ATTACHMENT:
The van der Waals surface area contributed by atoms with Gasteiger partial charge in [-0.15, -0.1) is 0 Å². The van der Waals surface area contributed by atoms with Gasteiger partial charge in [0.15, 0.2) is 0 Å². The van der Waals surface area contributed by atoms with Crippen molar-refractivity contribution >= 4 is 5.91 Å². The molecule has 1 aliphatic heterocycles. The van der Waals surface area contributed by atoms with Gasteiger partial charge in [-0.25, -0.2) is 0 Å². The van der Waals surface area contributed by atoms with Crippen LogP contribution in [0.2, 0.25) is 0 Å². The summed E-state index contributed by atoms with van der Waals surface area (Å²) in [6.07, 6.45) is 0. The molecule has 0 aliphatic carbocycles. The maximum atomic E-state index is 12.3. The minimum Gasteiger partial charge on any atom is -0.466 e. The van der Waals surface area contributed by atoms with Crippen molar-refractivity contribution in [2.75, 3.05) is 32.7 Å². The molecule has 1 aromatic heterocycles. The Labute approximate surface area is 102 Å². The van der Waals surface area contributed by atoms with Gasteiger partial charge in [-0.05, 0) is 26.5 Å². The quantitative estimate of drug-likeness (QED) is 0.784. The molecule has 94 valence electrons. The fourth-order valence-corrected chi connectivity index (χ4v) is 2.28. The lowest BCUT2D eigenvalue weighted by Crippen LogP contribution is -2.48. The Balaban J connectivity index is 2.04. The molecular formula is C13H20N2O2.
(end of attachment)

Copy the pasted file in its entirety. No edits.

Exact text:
The van der Waals surface area contributed by atoms with Gasteiger partial charge in [-0.15, -0.1) is 0 Å². The van der Waals surface area contributed by atoms with Gasteiger partial charge in [0.15, 0.2) is 0 Å². The van der Waals surface area contributed by atoms with Crippen molar-refractivity contribution >= 4 is 5.91 Å². The molecule has 1 aliphatic heterocycles. The van der Waals surface area contributed by atoms with Gasteiger partial charge in [-0.25, -0.2) is 0 Å². The van der Waals surface area contributed by atoms with Crippen LogP contribution in [0.2, 0.25) is 0 Å². The summed E-state index contributed by atoms with van der Waals surface area (Å²) in [6.07, 6.45) is 0. The molecule has 0 aliphatic carbocycles. The maximum atomic E-state index is 12.3. The minimum Gasteiger partial charge on any atom is -0.466 e. The van der Waals surface area contributed by atoms with Crippen molar-refractivity contribution in [2.75, 3.05) is 32.7 Å². The molecule has 1 aromatic heterocycles. The Labute approximate surface area is 102 Å². The van der Waals surface area contributed by atoms with Gasteiger partial charge in [-0.05, 0) is 26.5 Å². The quantitative estimate of drug-likeness (QED) is 0.784. The molecule has 94 valence electrons. The fourth-order valence-corrected chi connectivity index (χ4v) is 2.28. The lowest BCUT2D eigenvalue weighted by Crippen LogP contribution is -2.48. The Balaban J connectivity index is 2.04. The molecular formula is C13H20N2O2.